Doctor of Veterinary Medicine (DVM) is a six year degree program consisting of a two year preparatory (pre-vet) and a four year proper curriculum. The program provides theoretical knowledge and practical experience in animal production and diagnosis, as well as in the prevention, treatment and control of clinical disorders and diseases in companion animals (pets), exotic animals (wild/zoo) and farm animals.
The Doctor of Veterinary Medicine program teaches students the anatomy and physiology of the animal body as well as the different common animal diseases. It focuses on training students in diagnostic procedures, radiology and imaging technology, animal pharmacology, physical examination procedures, preventive medicine techniques and skills for communicating with animal owners.
Subjects and Curriculum
The Doctor of Veterinary Medicine program curriculum is divided in two parts: the two year preparatory curriculum and the four year curriculum proper.
Two year Pre-Vet curriculum
- General Education courses: Language and Humanities Cluster, Mathematics, Computer and Natural Science Cluster, Social Sciences Cluster, Mandated Subjects, Principles of Management
- Basic Science courses: General Inorganic Chemistry, General Organic Chemistry, Biochemistry, Zoology, Botany, Physics
- Electives: Principles of Accounting, Writing of Scientific Paper, Agribusiness, Sociology, Statistics for Biological Sciences, Animal Ecology, Animal Welfare, Introduction to Molecular Biology, Principles of Ecology
Four year Veterinary Medicine curriculum
- Basic Animal Science Courses: Principles of Animal and Economics Production, Principles of Animal Nutrition, Principles of Breeding and Genetics, Poultry Production and Flock Health Management, Swine Production and Health Management, Ruminant Production and Health Management, Equine Production and Health Management.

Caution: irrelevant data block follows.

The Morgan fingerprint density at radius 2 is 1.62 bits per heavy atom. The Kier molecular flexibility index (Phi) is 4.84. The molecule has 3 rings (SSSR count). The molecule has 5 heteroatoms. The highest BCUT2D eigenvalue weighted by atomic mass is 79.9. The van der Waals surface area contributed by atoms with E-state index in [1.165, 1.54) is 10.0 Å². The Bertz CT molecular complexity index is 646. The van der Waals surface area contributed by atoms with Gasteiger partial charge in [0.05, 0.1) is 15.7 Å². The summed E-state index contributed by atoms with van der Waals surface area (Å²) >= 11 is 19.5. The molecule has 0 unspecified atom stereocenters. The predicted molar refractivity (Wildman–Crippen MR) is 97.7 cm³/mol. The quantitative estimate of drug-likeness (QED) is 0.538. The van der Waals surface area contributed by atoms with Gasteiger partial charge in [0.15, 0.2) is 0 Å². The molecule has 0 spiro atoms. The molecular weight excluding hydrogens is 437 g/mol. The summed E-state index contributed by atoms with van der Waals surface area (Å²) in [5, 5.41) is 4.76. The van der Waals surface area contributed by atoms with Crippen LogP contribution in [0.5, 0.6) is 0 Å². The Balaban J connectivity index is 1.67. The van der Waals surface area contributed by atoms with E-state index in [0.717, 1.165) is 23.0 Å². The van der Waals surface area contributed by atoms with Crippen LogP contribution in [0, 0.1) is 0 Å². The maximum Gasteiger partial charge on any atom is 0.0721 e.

Electives: Aquaculture, Farm Structures, Biology and Husbandry of Laboratory Animals, Exotic Animal.
- Veterinary Medical Science Courses:
- Veterinary Anatomy: Gross Anatomy 1 and 2, Embryology, Histology.
- Veterinary Microbiology: General Microbiology, Fundamentals of Immunology, Bacteriology and Mycology, Virology.
- Veterinary Pathology: Veterinary Pathology 1, Veterinary Pathology 2, Clinical Pathology.
Electives: Special Pathology, Surgical Pathology, Toxicology, Nutritional Pathology, Fish Pathology.
- Veterinary Public Health: Epidemiology, Zoonoses, Food Hygiene.
- Veterinary Physiology: General Physiology, Systemic Physiology, Reproductive Physiology/Endocrinology.
- Veterinary Parasitology: Entomology and Protozoology, Helminthology.
- Veterinary Pharmacology: Basic Pharmacology, Clinical Pharmacology.
- Veterinary Medicine: General Principles of Veterinary Medicine, Canine and Feline Medicine, Ruminant Medicine, Equine Medicine, Poultry Medicine, Swine Medicine, Theriogenology, Jurisprudence, Ethics and Economics and Business Methods, Aquatic, Wildlife and Exotic Medicine.
- Veterinary Surgery: Principles of Surgery, Principles of [Elementary] Radiology/ Endoscopy/ Ultrasonography, Small Animal Surgery, Large Animal Surgery.
- Veterinary Clinics (Diagnostics and Extension): Clinical Orientation 1, Clinical Orientation 2, Clinicopathological Conference, Clinics 1 (Internship), Clinics 2 (Field Experience).
- Thesis Work:
Thesis 1, Thesis 2
Students of the DVM program are taught lessons through classroom lectures, laboratory work and hands-on/practical exercises. They are exposed to a number of seminars and educational talks where current trends and technology related to veterinary practice are discussed. In addition, they also have field trips.
DVM students also participate in two practical exposure
components of the program, namely the internship
and the field experience
. The internship and field practice are done during the last two years of the program where students will be exposed to different clinical rotations for practical experience.
As a requirement for graduation, a student needs to complete an undergraduate thesis paper
related to problems and issues in the practice of veterinary medicine. During the last semester, he/she needs to complete the paper and defend it in front of a panel consisting of licensed and experience veterinarians.
Is Veterinary Medicine a profession?
Veterinary Medicine is a profession. A graduate of DVM who passes the Veterinary Medicine Licensure Examination
is called a Doctor of Veterinary Medicine (D.V.M)
(also known as Veterinary Medical Doctor (V.M.D.) and Doctor of Veterinary of Science (D.V.S)) or can simply be called a Veterinarian. Veterinarians can attach any of the three initials (DVM, VMD or DVS) after their name.
The responsibilities of a Veterinary Doctor/Veterinarian
- Examine animals to detect and determine the nature of diseases or injuries.